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Friday, July 6, 2007
SCANDALS, PUBLIC SUPPORT PLUNGE PRECEED POLL
Voter litmus test last thing Abe needs now
By MASAMI ITO
Scandals, from corruption to suicide, have been the hallmarks of Prime Minister Shinzo Abe's first ordinary Diet session, which ended Thursday with support for his Cabinet at its lowest ebb.
With the July 29 Upper House election approaching fast, critics say the scandals have dealt a "huge blow" to the Liberal Democratic Party-led ruling bloc, which could possibly lose its majority in the chamber.
"This Diet session was the preliminary battle for the upcoming Upper House election, in which (the opposition parties) are risking (everything) for a change in power," Norihiko Narita, president of Surugadai University in Saitama Prefecture, said, noting the aggressive showdowns in the Diet have been rare of late.
When Abe's Cabinet was inaugurated last September, the support rate was 65 percent, according to a Kyodo News survey. On Monday, the news agency announced the support rate had plummeted to 32 percent.
Scandals and controversial remarks involving Cabinet ministers that provoked outrage from the opposition camp as well as the general public were major reasons for this drastic drop.
First there was administrative reform minister Genichiro Sata, who stepped down in December amid a political funds scandal.
Then on Jan. 27, health minister Hakuo Yanagisawa caused a storm when he referred to women as "child-bearing machines" in a speech on the declining birthrate and the troubled social welfare and pension system.
Farm minister Toshikatsu Matsuoka became the next target of criticism for reporting enormous office expenses despite using a government office with free rent and utilities. In 2005, he reported 33 million yen in office expenses for his political funds management body and also declared that the group spent 5.07 million yen on water, lighting and heating.
Despite repeated calls to explain these suspicious expenses, Matsuoka refused to disclose any details.
Making matters worse, it was revealed that Matsuoka's fund management and other political organizations had received 13 million yen in political donations from 14 contractors in his home prefecture of Kumamoto. They had won public works orders from the Japan Green Resources Agency, a forestry management entity affiliated with his ministry at the center of a bid-rigging scandal. On May 28, Matsuoka hanged himself.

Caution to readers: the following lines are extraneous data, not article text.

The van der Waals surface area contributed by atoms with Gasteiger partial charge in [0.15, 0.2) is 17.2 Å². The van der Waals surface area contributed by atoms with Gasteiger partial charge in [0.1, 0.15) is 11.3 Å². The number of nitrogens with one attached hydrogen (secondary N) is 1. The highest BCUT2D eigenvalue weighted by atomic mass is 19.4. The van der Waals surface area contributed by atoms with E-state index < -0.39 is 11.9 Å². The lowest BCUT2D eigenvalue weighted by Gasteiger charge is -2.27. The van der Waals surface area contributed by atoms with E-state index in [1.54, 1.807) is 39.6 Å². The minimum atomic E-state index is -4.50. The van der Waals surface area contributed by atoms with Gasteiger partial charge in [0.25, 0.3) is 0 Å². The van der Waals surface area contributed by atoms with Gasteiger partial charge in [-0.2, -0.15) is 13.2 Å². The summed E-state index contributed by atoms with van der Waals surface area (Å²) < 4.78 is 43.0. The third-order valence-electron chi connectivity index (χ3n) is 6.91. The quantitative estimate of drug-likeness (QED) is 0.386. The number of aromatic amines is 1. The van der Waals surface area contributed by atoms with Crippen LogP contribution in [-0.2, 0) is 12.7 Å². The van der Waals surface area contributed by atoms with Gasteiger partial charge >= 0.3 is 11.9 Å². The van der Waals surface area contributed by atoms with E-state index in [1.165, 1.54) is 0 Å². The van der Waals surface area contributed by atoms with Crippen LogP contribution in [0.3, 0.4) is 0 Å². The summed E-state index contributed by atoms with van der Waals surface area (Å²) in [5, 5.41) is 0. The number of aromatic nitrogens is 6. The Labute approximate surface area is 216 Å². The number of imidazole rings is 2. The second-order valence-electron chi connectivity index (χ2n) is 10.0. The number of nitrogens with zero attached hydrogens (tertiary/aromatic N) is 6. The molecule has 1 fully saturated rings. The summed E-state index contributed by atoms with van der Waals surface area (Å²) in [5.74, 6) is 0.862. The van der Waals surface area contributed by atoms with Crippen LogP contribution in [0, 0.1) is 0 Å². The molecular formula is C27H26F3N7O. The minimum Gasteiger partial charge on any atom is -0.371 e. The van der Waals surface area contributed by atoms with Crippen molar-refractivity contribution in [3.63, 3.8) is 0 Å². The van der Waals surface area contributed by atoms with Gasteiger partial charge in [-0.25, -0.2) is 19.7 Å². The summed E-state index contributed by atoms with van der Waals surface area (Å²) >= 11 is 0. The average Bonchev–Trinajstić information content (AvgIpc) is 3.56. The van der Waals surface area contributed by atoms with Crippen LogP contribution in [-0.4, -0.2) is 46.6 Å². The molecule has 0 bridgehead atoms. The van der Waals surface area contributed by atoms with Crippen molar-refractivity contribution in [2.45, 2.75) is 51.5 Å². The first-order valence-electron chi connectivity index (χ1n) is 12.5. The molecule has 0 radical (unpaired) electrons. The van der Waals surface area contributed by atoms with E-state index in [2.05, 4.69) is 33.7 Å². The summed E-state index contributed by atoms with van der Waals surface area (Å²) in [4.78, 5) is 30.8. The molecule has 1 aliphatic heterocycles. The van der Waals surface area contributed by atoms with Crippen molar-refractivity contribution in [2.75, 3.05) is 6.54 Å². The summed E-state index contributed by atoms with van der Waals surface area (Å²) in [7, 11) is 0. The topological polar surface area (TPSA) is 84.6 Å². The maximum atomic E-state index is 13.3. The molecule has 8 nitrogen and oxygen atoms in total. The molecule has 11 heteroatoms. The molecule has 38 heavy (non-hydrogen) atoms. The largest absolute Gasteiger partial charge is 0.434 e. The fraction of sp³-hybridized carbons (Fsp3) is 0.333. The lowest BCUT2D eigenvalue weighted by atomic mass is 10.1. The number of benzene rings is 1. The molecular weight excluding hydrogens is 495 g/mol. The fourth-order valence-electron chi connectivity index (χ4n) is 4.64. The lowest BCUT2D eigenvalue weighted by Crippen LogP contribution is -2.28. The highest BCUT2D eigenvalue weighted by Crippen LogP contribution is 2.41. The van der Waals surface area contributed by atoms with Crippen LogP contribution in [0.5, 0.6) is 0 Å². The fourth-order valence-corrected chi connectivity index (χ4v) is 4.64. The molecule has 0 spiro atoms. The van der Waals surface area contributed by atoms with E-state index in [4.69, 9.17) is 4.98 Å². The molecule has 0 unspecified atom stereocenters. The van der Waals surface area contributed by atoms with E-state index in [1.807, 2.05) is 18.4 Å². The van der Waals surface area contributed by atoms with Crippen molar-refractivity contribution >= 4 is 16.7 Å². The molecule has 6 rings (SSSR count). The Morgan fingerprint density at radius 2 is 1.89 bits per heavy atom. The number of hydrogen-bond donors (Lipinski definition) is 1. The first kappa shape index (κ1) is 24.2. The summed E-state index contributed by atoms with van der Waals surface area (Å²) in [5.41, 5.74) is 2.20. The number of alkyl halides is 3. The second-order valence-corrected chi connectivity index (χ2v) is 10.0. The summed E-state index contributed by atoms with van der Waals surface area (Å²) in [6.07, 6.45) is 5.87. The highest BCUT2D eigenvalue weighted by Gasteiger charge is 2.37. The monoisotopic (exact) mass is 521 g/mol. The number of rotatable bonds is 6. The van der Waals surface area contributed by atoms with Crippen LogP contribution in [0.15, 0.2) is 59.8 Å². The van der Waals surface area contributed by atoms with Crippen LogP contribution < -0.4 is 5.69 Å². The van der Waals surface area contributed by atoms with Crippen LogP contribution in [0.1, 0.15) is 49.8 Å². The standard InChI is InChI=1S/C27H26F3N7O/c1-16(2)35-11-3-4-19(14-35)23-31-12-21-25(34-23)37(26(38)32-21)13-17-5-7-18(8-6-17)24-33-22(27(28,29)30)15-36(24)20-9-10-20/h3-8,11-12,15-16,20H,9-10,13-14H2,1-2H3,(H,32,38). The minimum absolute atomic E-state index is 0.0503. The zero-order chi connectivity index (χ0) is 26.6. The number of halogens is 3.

Last Saturday, then Defense Minister Fumio Kyuma said the atomic bombings of Hiroshima and Nagasaki in 1945 "couldn't be helped" in order to prevent the Soviet Union from occupying parts of Japan. This comment not only triggered outrage from the opposition parties and the public, but also from lawmakers in the LDP-New Komeito ruling coalition.
Prime Minister Shinzo Abe had always stood by his embattled ministers, including Kyuma when he said earlier this year that U.S. President George W. Bush was wrong in invading Iraq. But this time, Abe let him hand in his resignation Tuesday.
"That is what happens when you choose Cabinet ministers as a reward for their support" in the LDP presidential campaign, Narita said. Most of Abe's Cabinet members are his close friends and allies.
"This buddy-buddy government lacks (the will to work for) a great cause and lacks focus," and thus is open to such gaffes, he said.
Abe's Cabinet has had to replace three ministers — Matsuoka, Kyuma and Sata, who, unlike Matsuoka, admitted illegal "accounting irregularities" in his annual political funds report before he bowed out.
The lost pension records fiasco also dealt a blow to Abe and his Cabinet. Debate over the pension system heated up in the Diet in May after the Social Insurance Agency admitted there were 50 million unidentified pension records, meaning many people were receiving less money than they are entitled to.